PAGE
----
The piece begins with an unusual take on what H.W. Fowler called polysyllabic humour, ‘electrocardiogram’ and ‘phantasmagoria’ appearing in lieu of swear words.
As they continue to develop, children learn to segment polysyllabic words into syllables as they approach kindergarten age and monosyllabic words into phonemes around first grade.
Most, in fact, find themselves asking the class how to pronounce polysyllabic words, how to operate a projector or where they can find whiteboard markers.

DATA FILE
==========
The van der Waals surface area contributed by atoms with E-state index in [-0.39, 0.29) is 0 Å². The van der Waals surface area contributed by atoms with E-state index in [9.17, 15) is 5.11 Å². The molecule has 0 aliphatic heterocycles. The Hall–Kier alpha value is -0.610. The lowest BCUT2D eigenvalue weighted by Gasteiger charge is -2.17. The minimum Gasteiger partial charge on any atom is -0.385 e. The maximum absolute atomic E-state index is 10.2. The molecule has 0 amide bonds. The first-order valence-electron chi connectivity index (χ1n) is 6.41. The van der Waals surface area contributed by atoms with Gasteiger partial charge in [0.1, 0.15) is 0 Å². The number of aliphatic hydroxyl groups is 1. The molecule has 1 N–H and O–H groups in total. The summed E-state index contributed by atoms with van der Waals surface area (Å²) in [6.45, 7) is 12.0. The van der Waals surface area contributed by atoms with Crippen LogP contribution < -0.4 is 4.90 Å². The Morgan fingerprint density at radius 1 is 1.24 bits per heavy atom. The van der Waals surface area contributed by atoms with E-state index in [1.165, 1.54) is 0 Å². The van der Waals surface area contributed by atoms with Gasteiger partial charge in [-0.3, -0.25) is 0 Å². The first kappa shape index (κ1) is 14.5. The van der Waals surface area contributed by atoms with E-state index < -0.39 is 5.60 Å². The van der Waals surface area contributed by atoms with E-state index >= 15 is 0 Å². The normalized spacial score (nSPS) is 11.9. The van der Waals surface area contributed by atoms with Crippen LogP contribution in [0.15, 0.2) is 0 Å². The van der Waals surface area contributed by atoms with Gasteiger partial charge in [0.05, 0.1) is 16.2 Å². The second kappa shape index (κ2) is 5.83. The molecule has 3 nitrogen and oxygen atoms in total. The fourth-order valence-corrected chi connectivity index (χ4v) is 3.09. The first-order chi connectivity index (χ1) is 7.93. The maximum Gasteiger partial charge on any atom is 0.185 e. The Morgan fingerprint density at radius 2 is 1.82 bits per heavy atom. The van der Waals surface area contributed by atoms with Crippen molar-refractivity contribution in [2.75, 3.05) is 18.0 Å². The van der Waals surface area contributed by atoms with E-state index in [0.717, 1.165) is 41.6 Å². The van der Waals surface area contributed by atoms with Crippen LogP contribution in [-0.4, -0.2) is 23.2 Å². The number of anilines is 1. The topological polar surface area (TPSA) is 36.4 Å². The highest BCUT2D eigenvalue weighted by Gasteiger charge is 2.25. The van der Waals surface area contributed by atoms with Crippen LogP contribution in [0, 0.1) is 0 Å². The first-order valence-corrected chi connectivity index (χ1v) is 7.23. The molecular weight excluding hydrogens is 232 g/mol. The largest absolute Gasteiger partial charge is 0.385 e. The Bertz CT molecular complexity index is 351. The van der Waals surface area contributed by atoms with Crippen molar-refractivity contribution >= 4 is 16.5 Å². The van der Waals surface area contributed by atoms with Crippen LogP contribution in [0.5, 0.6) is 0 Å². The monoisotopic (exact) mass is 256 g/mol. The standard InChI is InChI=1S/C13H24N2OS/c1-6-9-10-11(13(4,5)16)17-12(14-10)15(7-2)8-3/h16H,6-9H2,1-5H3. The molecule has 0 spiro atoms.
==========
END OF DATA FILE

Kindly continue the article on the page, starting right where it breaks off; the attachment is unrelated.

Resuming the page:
Surely this precocious, polysyllabic facility is an invaluable boon to cognitive development.
No more biblish, no more tiresome polysyllabic nonsense, no more mundane middle-class mutterings.
That must have been one hell of a polysyllabic conversation.
And there's that love of Latin, obscure and polysyllabic words.
They cling to polysyllabic professors who find clever ways to say the same dumb things over and over again.
Some children, however, have problems with polysyllabic words, and so they need explicit teaching, coupled with broad-based reading experiences.
Narrative supersedes melody time after time; there are no real songs, just cacophonous noodling and stacks and stacks of polysyllabic words.